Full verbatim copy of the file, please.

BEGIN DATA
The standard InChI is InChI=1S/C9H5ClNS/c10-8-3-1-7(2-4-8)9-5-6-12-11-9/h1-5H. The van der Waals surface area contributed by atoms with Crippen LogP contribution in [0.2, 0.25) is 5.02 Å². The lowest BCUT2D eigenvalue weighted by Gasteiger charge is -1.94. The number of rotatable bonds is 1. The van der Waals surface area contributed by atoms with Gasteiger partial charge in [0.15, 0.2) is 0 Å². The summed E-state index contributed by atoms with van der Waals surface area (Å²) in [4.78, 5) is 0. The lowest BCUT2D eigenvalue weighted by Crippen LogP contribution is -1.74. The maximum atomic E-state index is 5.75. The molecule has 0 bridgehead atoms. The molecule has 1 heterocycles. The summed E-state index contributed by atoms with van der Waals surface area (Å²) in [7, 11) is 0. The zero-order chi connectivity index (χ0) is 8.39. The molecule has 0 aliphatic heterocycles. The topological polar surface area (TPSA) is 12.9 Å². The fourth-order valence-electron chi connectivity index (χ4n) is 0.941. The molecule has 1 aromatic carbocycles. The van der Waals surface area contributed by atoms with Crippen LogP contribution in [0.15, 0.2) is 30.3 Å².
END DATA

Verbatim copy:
The standard InChI is InChI=1S/C9H5ClNS/c10-8-3-1-7(2-4-8)9-5-6-12-11-9/h1-5H. The van der Waals surface area contributed by atoms with Crippen LogP contribution in [0.2, 0.25) is 5.02 Å². The lowest BCUT2D eigenvalue weighted by Gasteiger charge is -1.94. The number of rotatable bonds is 1. The van der Waals surface area contributed by atoms with Gasteiger partial charge in [0.15, 0.2) is 0 Å². The summed E-state index contributed by atoms with van der Waals surface area (Å²) in [4.78, 5) is 0. The lowest BCUT2D eigenvalue weighted by Crippen LogP contribution is -1.74. The maximum atomic E-state index is 5.75. The molecule has 0 bridgehead atoms. The molecule has 1 heterocycles. The summed E-state index contributed by atoms with van der Waals surface area (Å²) in [7, 11) is 0. The zero-order chi connectivity index (χ0) is 8.39. The molecule has 0 aliphatic heterocycles. The topological polar surface area (TPSA) is 12.9 Å². The fourth-order valence-electron chi connectivity index (χ4n) is 0.941. The molecule has 1 aromatic carbocycles. The van der Waals surface area contributed by atoms with Crippen LogP contribution in [0.15, 0.2) is 30.3 Å².